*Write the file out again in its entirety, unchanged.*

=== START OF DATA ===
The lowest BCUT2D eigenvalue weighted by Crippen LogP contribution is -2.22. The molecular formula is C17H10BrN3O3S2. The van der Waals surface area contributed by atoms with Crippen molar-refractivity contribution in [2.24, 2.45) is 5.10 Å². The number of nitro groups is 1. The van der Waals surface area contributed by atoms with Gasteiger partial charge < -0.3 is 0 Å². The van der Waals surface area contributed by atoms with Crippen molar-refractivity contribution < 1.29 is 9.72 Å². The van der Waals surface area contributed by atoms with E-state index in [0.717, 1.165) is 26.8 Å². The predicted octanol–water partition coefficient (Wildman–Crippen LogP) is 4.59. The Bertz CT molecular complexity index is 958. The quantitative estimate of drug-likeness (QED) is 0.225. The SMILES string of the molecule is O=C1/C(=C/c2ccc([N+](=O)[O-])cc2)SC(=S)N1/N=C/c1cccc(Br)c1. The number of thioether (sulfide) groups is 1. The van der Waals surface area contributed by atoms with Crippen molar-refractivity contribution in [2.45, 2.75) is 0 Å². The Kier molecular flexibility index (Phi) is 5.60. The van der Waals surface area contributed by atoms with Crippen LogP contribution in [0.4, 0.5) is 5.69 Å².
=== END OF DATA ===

The lowest BCUT2D eigenvalue weighted by Crippen LogP contribution is -2.22. The molecular formula is C17H10BrN3O3S2. The van der Waals surface area contributed by atoms with Crippen molar-refractivity contribution in [2.24, 2.45) is 5.10 Å². The number of nitro groups is 1. The van der Waals surface area contributed by atoms with Gasteiger partial charge < -0.3 is 0 Å². The van der Waals surface area contributed by atoms with Crippen molar-refractivity contribution < 1.29 is 9.72 Å². The van der Waals surface area contributed by atoms with E-state index in [0.717, 1.165) is 26.8 Å². The predicted octanol–water partition coefficient (Wildman–Crippen LogP) is 4.59. The Bertz CT molecular complexity index is 958. The quantitative estimate of drug-likeness (QED) is 0.225. The SMILES string of the molecule is O=C1/C(=C/c2ccc([N+](=O)[O-])cc2)SC(=S)N1/N=C/c1cccc(Br)c1. The number of thioether (sulfide) groups is 1. The van der Waals surface area contributed by atoms with Crippen molar-refractivity contribution in [2.45, 2.75) is 0 Å². The Kier molecular flexibility index (Phi) is 5.60. The van der Waals surface area contributed by atoms with Crippen LogP contribution in [0.4, 0.5) is 5.69 Å².